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Brize Norton Village Local Football

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Fred Bellinger writes

 

Local Football 1940-Late 1960's

Boots

Made from leather & covered your ankles with leather laces similar to hob-nail working boots.  Studs were laminated leather about 10mm in diameter, 12mm tall nailed to the sole of boot with 4 nails ror” or "luxury/’ rubber studs fixed with 6 shorter nails.   Sooner or later the nails would work through the soles making life very painful.

Balls

Made from leather stitched oblong or tee shaped panels with a leather laced opening where the rubber bladder was inserted.  Very heavy when wet & painful if you headed the laced area.  To inflate you had to blow the inserted bladder up to the correct pressure & tie it then lace up the ball ( Very tedious by today's standard where you just poke the adapter into the ball & inflate) & ,woe betide you if the ref wasn't satisfied because you would have to go through the rigmarole again

Kit

Thick cotton shirts & shorts, woollen socks all very uncomfortable & heavy when wet (no numbers or logo), pity the goalkeeper who usually had an uncomfortable woollen roll-neck top to wear.  Players usually provided their own shorts 8i socks & washed their own but the club would provide Bi wash the shirts in most cases.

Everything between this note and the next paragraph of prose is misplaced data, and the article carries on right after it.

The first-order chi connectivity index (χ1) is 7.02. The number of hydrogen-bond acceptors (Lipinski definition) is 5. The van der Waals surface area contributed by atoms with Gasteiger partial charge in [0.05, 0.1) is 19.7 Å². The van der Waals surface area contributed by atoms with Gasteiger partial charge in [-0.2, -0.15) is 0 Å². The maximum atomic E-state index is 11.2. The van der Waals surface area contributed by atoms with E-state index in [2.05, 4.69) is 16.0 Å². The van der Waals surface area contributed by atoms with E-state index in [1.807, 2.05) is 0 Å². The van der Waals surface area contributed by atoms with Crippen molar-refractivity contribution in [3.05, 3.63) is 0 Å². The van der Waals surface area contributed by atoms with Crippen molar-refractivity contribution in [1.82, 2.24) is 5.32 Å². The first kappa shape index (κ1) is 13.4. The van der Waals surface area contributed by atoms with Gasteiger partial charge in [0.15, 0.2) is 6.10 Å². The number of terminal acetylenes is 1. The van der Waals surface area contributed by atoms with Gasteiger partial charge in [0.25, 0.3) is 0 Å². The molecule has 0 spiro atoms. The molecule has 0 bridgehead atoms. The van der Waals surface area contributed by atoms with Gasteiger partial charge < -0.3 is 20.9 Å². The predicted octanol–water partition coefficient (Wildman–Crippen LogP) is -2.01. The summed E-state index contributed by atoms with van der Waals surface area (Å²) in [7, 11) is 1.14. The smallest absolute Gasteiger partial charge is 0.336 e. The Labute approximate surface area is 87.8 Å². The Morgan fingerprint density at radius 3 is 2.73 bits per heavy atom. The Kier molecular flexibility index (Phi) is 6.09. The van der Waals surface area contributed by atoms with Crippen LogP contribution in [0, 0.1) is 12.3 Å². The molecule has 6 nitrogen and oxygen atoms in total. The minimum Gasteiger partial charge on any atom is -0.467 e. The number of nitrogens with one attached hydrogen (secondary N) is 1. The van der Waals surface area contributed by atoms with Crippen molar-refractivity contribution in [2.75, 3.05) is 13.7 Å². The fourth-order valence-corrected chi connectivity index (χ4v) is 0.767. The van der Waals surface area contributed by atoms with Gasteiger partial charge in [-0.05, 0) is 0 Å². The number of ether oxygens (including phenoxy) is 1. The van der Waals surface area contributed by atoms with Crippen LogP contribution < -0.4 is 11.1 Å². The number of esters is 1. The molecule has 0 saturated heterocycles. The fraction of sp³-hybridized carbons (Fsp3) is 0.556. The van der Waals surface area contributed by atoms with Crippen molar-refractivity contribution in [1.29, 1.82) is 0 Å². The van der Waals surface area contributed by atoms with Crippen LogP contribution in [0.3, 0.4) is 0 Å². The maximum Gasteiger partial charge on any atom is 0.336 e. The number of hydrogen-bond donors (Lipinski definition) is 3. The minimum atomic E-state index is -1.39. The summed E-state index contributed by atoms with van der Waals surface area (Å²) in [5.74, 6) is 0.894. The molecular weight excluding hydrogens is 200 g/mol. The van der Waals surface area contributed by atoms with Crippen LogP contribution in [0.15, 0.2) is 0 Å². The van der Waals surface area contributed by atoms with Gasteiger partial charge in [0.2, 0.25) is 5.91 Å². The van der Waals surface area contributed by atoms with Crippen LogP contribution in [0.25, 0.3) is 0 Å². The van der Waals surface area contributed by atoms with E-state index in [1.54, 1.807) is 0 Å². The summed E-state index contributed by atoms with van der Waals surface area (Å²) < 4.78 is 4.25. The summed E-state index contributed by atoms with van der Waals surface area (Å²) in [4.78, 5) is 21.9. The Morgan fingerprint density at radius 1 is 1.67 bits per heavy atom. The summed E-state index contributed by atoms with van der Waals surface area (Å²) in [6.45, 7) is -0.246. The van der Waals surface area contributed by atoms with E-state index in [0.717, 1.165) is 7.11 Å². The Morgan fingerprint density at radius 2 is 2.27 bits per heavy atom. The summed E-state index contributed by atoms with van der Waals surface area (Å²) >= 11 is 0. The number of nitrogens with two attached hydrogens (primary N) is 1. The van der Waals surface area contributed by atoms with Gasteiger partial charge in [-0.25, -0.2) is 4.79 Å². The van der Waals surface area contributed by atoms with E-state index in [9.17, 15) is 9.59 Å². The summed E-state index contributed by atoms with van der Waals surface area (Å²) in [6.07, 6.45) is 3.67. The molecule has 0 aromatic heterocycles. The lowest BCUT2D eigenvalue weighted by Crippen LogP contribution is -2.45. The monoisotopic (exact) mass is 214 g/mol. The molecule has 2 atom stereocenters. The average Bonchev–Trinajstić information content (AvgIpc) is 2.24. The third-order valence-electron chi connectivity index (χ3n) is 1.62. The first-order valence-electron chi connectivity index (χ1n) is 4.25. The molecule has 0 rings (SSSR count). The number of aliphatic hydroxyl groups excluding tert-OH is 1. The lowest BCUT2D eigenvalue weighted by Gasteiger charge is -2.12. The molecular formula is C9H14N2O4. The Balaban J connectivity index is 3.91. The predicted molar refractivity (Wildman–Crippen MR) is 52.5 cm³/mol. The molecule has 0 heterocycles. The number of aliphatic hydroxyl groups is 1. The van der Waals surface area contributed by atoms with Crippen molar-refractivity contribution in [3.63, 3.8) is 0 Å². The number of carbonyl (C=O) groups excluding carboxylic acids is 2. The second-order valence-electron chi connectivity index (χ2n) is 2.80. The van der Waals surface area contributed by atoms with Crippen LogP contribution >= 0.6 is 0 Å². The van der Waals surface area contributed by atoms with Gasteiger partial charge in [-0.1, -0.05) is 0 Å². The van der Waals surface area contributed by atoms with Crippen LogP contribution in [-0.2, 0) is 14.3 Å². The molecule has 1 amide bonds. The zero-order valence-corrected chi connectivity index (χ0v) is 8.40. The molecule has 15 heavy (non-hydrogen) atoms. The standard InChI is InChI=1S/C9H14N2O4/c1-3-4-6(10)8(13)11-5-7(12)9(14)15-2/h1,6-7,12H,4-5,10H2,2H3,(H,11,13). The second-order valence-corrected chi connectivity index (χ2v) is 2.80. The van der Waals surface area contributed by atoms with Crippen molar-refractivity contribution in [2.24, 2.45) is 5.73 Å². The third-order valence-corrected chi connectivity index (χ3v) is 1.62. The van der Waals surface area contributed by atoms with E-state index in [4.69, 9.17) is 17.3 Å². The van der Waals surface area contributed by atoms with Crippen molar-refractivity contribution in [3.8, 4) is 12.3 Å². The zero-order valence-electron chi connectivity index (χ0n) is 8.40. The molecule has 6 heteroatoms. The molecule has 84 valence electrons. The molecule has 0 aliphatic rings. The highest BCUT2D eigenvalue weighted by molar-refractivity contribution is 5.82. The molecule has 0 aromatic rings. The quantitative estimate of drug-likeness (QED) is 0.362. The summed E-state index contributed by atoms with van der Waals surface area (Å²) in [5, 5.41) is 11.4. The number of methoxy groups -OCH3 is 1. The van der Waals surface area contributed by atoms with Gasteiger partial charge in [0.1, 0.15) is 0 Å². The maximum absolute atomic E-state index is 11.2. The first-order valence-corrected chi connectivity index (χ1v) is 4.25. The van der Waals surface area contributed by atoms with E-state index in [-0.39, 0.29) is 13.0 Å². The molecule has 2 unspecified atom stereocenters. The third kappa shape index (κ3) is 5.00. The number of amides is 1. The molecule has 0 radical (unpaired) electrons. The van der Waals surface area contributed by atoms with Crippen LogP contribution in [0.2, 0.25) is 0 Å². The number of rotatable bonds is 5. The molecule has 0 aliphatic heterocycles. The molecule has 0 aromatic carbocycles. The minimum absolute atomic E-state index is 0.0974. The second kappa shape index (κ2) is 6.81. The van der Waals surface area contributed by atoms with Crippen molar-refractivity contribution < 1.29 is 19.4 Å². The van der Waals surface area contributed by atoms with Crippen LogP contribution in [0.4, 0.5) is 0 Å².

Changing Facilities

At a pub if you were lucky, in a car or some grotty barn or cowshed, a tin bath of water was usually provided, sometimes hot, mostly not.   You were sometimes better off going home dirty & cleaning up at home (if you had better facilities) or if you were desperate to go out, wash your hands & face put your trousers on over your muddy (but now dry) legs & sort them out later when you got home.

Transport

In the 40's & early 50's not many had cars so Len Hughes from Bampton would provide one of his coaches (which was also handy to change in ), what it cost the club I don't know but they obviously had some deal.

 

Those that had cars (when the coach wasn't available) were guaranteed a place in the team   In fact when selecting the away team you had to be aware of getting to the venue so enough players with cars would be selected first.  If it wasn't too far you would cycle

Pitches

Goals were wooden square posts with an oblong crossbar, hooks were screwed on for net fixing (taboo now) & pitches were marked out at the start of the season with creosote (also taboo now) so they were easy to follow with the white marker (usually lime another taboo object)  The grass was rarely cut and could be quite long making playing decent football difficult.

 

No substitutes were allowed so if someone was injured you played on with a depleted side  You may well ask if conditions & kit were so awful why did we bother (Good Question??)

 

Well we all loved playing the game, representing the village against all the other local village teams and the camaraderie & life long friendships formed with friends & foe over the years

 

From the mid 6O's playing conditions, changing accommodation & kit improved to today's standard & substitutes were gradually introduced in increasing numbers.

 

Fred Bellenger 2020

 

 

 

 

  


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Phil Holmes  Updated on Tuesday 17 June 2016